Dan Morley's 1958 Mack B-75 on display in Issaquah, Washington. Power comes via this rig's original Mack Thermodyne 205 in-line 6 cylinder diesel engine; linked to a triplex transmission. The bulldog sculpture that presaged the iconic hood ornament, was created back in 1932, by then-chief engineer, A.F. Masury. (Photo by Terry Parkhurst)
A good case could be made for the belief that the truck, especially the pickup truck, did as much to transform America in the 20th century, as did the Conestoga wagon in the 19th century. One family-based company – Studebaker - made so many wagons, it later transitioned to making trucks. Two brothers with the last name of Mack, also started out making wagons, and transitioned first to buses, and then trucks. Trucks become a part of people's lives, oftentimes because their livelihoods were connected to them; sometimes it was on farms, or other times, it was on highways or even combat zones.
A group of people who understand the value of a good truck, and the history behind them, assembled along with those interested in buses and station wagons, at a drive-in, just off of the I90 freeway, in Issaquah, Washington on July third, just before America's birthday. The venue was the XXX Drive-in, which is so named, not because it indulges in adult fare, but because it started out as a XXX root-beer stand. It still serves food that a self-mocking sign posted by the front door, admits is not what your doctor might wish you to eat; but the burgers and burritos are so popular, that a variety of auto clubs stage events there, from March through September.
Sometimes, collecting vintage trucks runs in families. Dan Morley of Gig Harbor, Washington bought a 1958 Mack B75 from his cousin, Bob Brown; who used to run a wrecking yard on Pacific Highway 99, right on the line between Washington's King and Pierce counties. That yard was for vintage trucks and its specialty was the Mack.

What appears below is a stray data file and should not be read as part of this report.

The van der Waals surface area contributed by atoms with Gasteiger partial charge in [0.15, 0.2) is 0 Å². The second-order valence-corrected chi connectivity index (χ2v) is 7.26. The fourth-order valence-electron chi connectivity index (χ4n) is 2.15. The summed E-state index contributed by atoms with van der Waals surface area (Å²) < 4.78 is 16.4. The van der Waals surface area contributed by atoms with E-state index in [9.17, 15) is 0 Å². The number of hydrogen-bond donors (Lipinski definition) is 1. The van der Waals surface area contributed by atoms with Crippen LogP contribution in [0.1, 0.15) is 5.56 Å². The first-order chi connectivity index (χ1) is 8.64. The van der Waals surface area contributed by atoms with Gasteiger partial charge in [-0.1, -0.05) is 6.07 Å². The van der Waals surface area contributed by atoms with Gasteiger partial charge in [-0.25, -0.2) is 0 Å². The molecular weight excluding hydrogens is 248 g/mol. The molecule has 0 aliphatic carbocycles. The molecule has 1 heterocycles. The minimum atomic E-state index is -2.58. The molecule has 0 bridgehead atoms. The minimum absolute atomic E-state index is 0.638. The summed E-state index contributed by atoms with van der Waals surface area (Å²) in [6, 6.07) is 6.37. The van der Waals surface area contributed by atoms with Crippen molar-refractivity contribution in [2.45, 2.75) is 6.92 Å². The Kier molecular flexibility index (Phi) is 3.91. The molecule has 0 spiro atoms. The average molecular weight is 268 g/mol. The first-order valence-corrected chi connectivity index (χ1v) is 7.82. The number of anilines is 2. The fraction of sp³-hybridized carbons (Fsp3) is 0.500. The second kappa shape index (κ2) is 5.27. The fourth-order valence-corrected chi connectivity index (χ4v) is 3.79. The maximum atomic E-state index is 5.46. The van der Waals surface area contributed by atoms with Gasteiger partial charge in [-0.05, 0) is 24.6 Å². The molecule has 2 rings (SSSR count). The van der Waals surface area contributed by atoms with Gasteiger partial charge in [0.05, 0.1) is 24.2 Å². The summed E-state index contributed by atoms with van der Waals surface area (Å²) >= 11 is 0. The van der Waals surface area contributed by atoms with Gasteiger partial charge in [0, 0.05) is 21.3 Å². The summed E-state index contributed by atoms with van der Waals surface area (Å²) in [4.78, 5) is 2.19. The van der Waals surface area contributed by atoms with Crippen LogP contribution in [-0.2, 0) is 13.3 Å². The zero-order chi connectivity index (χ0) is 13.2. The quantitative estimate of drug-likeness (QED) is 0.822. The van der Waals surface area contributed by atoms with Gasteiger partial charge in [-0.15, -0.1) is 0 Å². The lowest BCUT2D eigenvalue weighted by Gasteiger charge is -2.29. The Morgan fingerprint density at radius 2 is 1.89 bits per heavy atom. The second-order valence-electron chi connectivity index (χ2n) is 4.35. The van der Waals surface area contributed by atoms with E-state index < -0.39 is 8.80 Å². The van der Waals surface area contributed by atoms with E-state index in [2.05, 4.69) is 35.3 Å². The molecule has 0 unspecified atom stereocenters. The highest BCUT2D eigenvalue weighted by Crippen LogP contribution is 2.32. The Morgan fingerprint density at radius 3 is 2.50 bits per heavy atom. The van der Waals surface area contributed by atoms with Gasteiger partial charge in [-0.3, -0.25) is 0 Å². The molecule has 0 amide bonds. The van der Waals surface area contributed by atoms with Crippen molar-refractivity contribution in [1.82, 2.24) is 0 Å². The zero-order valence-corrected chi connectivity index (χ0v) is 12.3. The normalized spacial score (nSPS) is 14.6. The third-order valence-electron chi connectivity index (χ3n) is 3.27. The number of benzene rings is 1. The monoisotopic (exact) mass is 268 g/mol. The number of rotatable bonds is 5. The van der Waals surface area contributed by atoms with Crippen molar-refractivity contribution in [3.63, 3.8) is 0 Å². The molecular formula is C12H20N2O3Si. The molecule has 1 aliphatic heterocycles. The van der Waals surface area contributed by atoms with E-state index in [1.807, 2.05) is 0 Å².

“Bob's 77 now and this was his last truck,” explained Morley of the venerable machine on display. “I bought it to keep it in the family. The triplex transmission has 15 speeds; a three speed auxiliary with a 5 speed main - each of the main gears are split. The diesel has a limited range. 1,500 to 2,100 rpm is about where you want to keep it."
Morley is also the president of the Northwest SAAB owners club. He credits his cousin with getting him interested in trucks.
“I've always liked antique things and Bob certainly played a role,” said Morley. It was 11 years ago, that he purchased a 1951 Chevrolet 1-and-half ton flatbed truck. Now, he's affiliated with the Northwest chapter of the American Truck Historical Society; which brought trucks for the show.
Michelle and Bill Wallace brought a 1928 Ford Model AA truck, painted the correct Ross Moss Green, up from Graham, Washington. It was fitted with the same in-line four cylinder engine you'd find in a Model A Ford automobile, capable of just 40 horsepower at 2,200 rpm. As such, Michelle said, “We trailered it up or we'd still be driving it.”